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Friday, Sep 20, 2019

Meghalaya Assembly witnesses fireworks over coal mining

The Wednesday’s session turned stormy as Leader of Opposition Dr. Mukul Sangma said the Meghalaya Democratic Alliance government was not serious to start legal mining of coal as he alleged it want “illegalities” to happen because it suits their intent.

india Updated: Sep 12, 2019 14:12 IST
David Laitphlang
David Laitphlang
Hindustan Times, Shillong
Workers load coal onto a truck at a wholesaler in New Delhi, India, on Wednesday, Nov. 5, 2014. Prime Minister Narendra Modi is seeking to end a four-decade-old government monopoly on mining and selling coal. Photographer: Kuni Takahashi/Bloomberg
Workers load coal onto a truck at a wholesaler in New Delhi, India, on Wednesday, Nov. 5, 2014. Prime Minister Narendra Modi is seeking to end a four-decade-old government monopoly on mining and selling coal. Photographer: Kuni Takahashi/Bloomberg(Bloomberg file photo)
         

The fourth day of the Assembly’s six-day session on Wednesday saw heated exchange as the ruling National People’s Party (NPP) and opposition Congress leaders blamed each other for the delay in resumption of coal mining in the state.

The Wednesday’s session turned stormy as Leader of Opposition Dr. Mukul Sangma said the Meghalaya Democratic Alliance government was not serious to start legal mining of coal as he alleged it want “illegalities” to happen because it suits their intent.

He also referred to reports carried by Assam media recently on the number of trucks dumping coal from Meghalaya and said that is why no step was taken to ensure timeline for expeditious starting of legal mining.

Asking the Leader of Opposition to not make a speech since it was the question hour, chief minister Conrad K Sangma however said the then Congress-led state government could not do anything to resolve the ban on coal mining.

“Let us compare in the last five years and let us compare in the last one and a half year (of MDA), I think we know whose intent is wanting. I want to ask what happened in the last five years, why didn’t they (Congress) move (the issue) expeditiously. When finally we have moved forward I think everybody should be happy about it,” Conrad asserted.

“It is a tough situation but then our government worked over time and today we have got a decisive victory and order from the Court saying we can go ahead with mining provided that policy and different rules are in place,” he said while terming the Supreme Court’s judgment which lifted the coal ban as victory to the people of the state.

Defending the previous government, Dr. Mukul said the affidavit submitted before the Supreme Court informing about the decision of the ministry of coal – to exempt application of the Mines and Minerals (Development and Regulation) Act, 1957 and Coal Mines (Nationalisation) Act, 1973 in as far as coal and lignite is concerned – was an offshoot of work by the Congress government and alleged, “But you (MDA government) messed it up”.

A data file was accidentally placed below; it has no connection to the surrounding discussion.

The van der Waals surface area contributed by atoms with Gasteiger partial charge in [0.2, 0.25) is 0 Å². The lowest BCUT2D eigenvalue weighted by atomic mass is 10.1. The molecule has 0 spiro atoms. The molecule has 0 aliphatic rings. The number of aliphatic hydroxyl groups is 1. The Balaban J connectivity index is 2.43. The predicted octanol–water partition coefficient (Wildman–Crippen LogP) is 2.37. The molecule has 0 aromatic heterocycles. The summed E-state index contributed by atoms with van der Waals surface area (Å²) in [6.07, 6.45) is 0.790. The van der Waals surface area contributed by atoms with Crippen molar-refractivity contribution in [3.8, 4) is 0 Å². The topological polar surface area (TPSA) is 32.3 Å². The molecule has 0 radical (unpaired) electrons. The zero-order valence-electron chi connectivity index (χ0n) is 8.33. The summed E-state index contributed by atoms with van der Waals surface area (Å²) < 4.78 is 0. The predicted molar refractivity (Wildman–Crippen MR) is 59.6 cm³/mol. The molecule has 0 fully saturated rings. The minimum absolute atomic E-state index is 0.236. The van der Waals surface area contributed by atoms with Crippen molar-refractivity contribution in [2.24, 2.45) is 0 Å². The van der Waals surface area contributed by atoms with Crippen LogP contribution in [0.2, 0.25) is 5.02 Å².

The chief minister in turn blamed the Congress for messing up with the issue and said, “The order of Ministry of Coal was given in 2015. They had the opportunity to work till 2018, three years but nothing happened so who messed it up. Did we mess it up or you have messed it up?”

The Leader of Opposition however said the ministry of coal did not work alone and that the whole stand of the government is not considered only by one ministry and asked on the reason for the failure of the present government to prevail upon the issue after affidavit was filed before the court.

The discussion on the issue almost took an hour leading to the House not being able to take up other issues during the time allotted for the question hour.

When the arguments did not stop, Deputy chief minister Prestone Tynsong stood up and requested the deputy speaker Timothy D Shira not to allow this to happen as he suggested the opposition members to bring issues considered as important in the form of special discussion.

“We are not here to break but to strengthen the rules,” Tynsong, who also ended the discussion on the coal issue by giving his reply to another question, without waiting for the go ahead from the deputy speaker.

Earlier while replying to the principal question raised by Mawphlang MLA SK Sunn, chief minister said the Supreme Court in its order passed on July 3, held that in the event mining operations are undertaken by the tribals or other owners of hills districts of Meghalaya in accordance with mining lease obtained from the state of Meghalaya as per the MMDR Act, 1957 and Mineral Concession Rules, 1960, the April 17, 2014-ban order of the National Green Tribunal (NGT) shall not come in its way of carrying mining operations.

On the conditions required to be followed for coal mining to resume, Conrad said coal mining shall be allowed in the state subject to compliance of provisions of the MMDR Act, 1957, the Mines Act, 1952, Coal Mines Regulation, 2017 and the Environment (Protection) Act.

First Published: Sep 12, 2019 13:50 IST